Whether learning in the automotive field is accomplished such as via apprenticeship in Canada or similar training in USA is available, the major learning category that encompasses electrical and electronics, generally still appears to play only small part in exposing technicians to connector and terminal service procedures. Given the wide array of component manufacturers that are suppliers to vehicle manufacturers, it seems that there is a more generalized approach to describe and perform some basic electrical termination services.
In other words, technicians typically learn from experience on the job, unless they work in a dealership environment, where related training may be available during or beyond apprenticeship.
Discounting years …, my time spent as a technician since was with a General Motors dealership from … and subsequently as a trainer in the same system. So, I will focus on service of electrical connectors utilized by GM. Since many manufacturers share the same suppliers, some methods and tools identified here may be the same, transferrable, similar or differ amongst various vehicle manufacturers. Many use common components such as modules, components and conductor termination systems, from a select group of suppliers.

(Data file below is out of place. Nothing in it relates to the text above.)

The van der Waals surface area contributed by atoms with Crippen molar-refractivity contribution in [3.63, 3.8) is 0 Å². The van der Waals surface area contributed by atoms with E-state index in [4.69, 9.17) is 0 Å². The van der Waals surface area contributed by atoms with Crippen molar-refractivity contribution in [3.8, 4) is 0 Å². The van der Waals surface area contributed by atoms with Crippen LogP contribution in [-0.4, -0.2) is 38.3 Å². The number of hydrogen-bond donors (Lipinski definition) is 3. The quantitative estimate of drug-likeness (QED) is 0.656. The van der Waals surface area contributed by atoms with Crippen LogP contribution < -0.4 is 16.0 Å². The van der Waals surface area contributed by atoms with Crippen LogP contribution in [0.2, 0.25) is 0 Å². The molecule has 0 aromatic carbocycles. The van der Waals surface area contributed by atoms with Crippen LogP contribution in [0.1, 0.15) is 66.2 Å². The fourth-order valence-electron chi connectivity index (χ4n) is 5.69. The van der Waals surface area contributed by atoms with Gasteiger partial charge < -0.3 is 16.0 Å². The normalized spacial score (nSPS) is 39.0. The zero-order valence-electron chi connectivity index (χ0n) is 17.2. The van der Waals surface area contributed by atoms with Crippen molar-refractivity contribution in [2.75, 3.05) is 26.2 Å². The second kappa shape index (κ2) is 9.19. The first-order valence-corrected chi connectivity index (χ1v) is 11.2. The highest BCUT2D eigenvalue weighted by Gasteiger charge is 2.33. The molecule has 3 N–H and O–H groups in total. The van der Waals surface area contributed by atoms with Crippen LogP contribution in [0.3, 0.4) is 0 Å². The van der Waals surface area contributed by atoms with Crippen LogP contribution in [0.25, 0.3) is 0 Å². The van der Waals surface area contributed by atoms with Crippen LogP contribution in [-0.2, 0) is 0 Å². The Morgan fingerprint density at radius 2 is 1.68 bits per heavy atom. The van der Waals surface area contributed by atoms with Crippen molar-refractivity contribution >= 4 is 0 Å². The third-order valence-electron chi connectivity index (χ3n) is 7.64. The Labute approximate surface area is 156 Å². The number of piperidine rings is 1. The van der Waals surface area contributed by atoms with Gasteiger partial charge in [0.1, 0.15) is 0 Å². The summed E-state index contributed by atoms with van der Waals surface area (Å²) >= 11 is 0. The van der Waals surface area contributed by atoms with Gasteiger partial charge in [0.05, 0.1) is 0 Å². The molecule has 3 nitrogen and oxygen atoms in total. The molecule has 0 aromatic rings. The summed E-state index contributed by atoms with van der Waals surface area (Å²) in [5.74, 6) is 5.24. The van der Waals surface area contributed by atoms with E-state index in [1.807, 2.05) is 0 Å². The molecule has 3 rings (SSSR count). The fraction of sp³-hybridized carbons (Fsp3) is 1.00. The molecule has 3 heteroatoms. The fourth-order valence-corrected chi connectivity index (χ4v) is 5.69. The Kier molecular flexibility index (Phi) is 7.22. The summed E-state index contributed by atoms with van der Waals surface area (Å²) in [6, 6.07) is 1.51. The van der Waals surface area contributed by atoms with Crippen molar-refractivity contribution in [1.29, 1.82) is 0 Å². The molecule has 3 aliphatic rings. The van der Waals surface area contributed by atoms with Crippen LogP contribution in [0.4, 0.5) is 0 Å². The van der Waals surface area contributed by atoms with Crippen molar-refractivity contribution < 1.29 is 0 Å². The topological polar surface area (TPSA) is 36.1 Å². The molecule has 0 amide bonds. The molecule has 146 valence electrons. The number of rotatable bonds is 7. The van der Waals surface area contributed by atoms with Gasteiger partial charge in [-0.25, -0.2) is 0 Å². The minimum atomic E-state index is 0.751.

The challenge that many technicians may face daily, is performing repairs and replacements to connectors and wiring terminations. Without detailed service information, it can be easy to damage fragile connectors that may be considered relative "unobtainium", unless significant research yields available replacement components.
It is pretty safe to say that the terminations in Figure 3, were typically representative of electrical terminals available and in widely in use well into the 1970s and that are still available from parts "houses" today.
However, it is fair to state that these terminals, while robust, did leave some concern for the esthsetic quality of a professional repair. With some work the basic terminals could often be used and the final repair tidied to resemble an original connection or at least bypass a burned connector body that was not readily available. Today, close enough is simply not good enough, with fit and security of connections being absolutely critical for operation! So, we have come a long way since those times, but servicing of connectors and terminals has become increasingly more challenging.
For many years, General Motors dealerships throughout North America have utilized a terminal repair system Figure 4 that was both complex and incredibly expensive. It was originally housed in a "fishing tackle" sized box with a few red terminal compartment trays, crimpers, soldering tools and not much more. As connections grew more complex, the system was expanded several times until the current 30 tray storage system was created.
It was designed so that dealership technicians could readily locate service replacement terminals efficiently. With this system, a training course was offered and incremental changes in procedures and tooling added over several years.
However, without any training, some technicians were never able to maximize their efficiency in using the tray system and supporting information and tools.